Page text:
For further completeness, we also point to many places' incapacity to rid themselves of 'members of the community', by which such have carte blanche to harass and to be irremovable by complaints. That abusers and abused can be confused with each other, and that 'members of the community' can be, or become, abusers are the 101 consequences of how abusers come with all possible appearances on all possible walks of life, as regards running a support group or society that has a safety from abusers and/or no harassment policy. Those which have not thought out, written rules down for dealing with these cases are substantially more open to abusers than those which have not.


Discussion 9)

Support groups, unlike places seeing people each separately by appointment, have the further issue in being inclusive of Survivors that some Survivors are also abusers. In a support group, including these causes most of the other Survivors to walk out. Thus, there is need for a large proportion of support groups to exclude abusers, regardless of whether some of those abusers are also Survivors. However, there is also need for some support groups which include Survivors which are also abusers. That is because nobody in difficulty is to be left with no resources. It just cannot be for some individuals to be seen to simultaneously. [Some Survivors may also refuse to be in the same room as each other for irreconcilable differences without either of them being abusers.]

This also means that people running support groups are rather probably making a mistake if they only consider advice on how to proceed from groups who themselves only see people separately by appointment (or individually on anonymous phone lines).


Principle 6) Being Closeted is a personal choice.

It can be a very difficult choice, and for reasons the person is not willing to disclose. Respect that. Never Out others. Never risk Outing others. Start providing specialized resources for Closeted people as well as for Out ones. Coming Out is not to be 'the only' path to adequate welfare resources and support.

Principle 7) Closeting is in general multi-layered.

For instance, people can be out about being Gay whilst Not Out about being Bi or Trans.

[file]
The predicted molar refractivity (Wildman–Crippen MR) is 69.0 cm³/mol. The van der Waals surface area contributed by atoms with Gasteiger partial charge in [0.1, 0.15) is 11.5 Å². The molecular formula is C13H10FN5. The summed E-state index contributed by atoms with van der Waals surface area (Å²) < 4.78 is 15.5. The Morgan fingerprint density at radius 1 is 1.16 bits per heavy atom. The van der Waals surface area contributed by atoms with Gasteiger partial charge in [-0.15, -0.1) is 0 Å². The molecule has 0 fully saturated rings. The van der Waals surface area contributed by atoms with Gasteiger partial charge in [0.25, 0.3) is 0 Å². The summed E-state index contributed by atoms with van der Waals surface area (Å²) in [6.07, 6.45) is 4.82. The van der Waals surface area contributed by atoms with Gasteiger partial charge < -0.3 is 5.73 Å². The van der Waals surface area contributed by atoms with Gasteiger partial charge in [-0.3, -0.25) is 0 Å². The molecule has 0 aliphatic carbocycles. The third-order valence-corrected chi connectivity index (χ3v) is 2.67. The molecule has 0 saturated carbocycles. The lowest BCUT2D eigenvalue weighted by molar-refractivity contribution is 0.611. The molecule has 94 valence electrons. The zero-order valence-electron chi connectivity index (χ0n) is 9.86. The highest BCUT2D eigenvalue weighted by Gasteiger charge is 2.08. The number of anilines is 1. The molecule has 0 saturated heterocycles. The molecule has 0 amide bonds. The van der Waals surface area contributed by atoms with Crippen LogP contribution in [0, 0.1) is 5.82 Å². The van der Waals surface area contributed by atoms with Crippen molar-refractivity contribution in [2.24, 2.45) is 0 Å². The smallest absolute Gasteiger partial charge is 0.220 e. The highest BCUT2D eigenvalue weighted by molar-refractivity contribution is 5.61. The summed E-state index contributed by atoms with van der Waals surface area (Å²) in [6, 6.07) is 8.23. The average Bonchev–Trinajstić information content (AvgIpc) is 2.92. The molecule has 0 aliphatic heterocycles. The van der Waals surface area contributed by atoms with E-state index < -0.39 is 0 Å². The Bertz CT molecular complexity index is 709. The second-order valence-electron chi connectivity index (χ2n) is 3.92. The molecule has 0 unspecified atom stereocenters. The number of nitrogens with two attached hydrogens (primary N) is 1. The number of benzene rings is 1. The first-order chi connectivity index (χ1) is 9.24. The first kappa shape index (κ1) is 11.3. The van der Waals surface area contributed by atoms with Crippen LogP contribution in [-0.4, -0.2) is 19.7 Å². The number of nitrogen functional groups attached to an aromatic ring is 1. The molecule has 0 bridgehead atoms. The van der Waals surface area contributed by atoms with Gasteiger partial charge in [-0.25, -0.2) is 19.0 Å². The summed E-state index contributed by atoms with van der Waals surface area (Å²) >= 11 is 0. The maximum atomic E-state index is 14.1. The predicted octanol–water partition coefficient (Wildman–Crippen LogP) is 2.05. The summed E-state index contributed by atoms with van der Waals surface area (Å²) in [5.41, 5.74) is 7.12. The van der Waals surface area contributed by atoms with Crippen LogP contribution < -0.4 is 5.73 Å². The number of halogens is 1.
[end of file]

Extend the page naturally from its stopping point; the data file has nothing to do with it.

Also people can be out to a welfare provider about being a Survivor, while not being Out about it being ongoing/domestic violence.

This means one should never assume one knows everything, and one should never act on that presumption.

The final word for whether to tell others should always rest with the person in question, and not with the 'welfare person' in which they are confiding.

It can easily look like telling others would be safer for the person, when in fact they are Closeted about reasons why the opposite is true.

Nor should a person in such a situation have to Out themselves, explain why or out-argue the 'welfare person'.

This is a place where NO MEANS NO too.


Interconnection 4) The awareness that Closeting can be multi-layered is crucial in having dealings with Survivors. It is also crucial in ensuring some Survivors are able to approach welfare or support in the first place.


Principle 8) People have the right identify as whatever they like, in whichever of to themselves alone, to a few others of their choosing, or publicly.

Which aspects people identify with, and any priority orders among these, are each person's own business.

In particular, some invisible, unrecognized, not yet legally protected characteristics can in fact be among the principal ones a person identifies as, or indeed the only such.


Discussion 9) Let us begin to expand here on the example of Subculture: Goth, Hippy, Rocker, Cosplayer... On some occasions (be aware of this, but don't assume it of any individual who doesn't say so), belonging to a subculture is part of the following kind of life path. Bullied into suicidality by normal people, raped by a normal person or domestically abused by normal people, some people respond by fleeing the world of normal people for the new world of a Subculture. Many Subcultures kindly take people in, do not ask unwanted questions, are internally free from the kind of normal bullies that made people's lives hell at school, at home, as a fresher whose quietness was a symptom of being a Survivor. This causes many people to greatly value their subculture, in some cases as much or more than their gender, sexual orientation or anything else about themselves.

But in many places where people are not attacked for their orientation, they are laid into for being Goths, Cosplayers, or actually or supposedly being part of the 'Geek' umbrella.

And 'welfare people' and listeners are not on the whole trained to understand that Subculture can matter a lot, or indeed be everything to some people.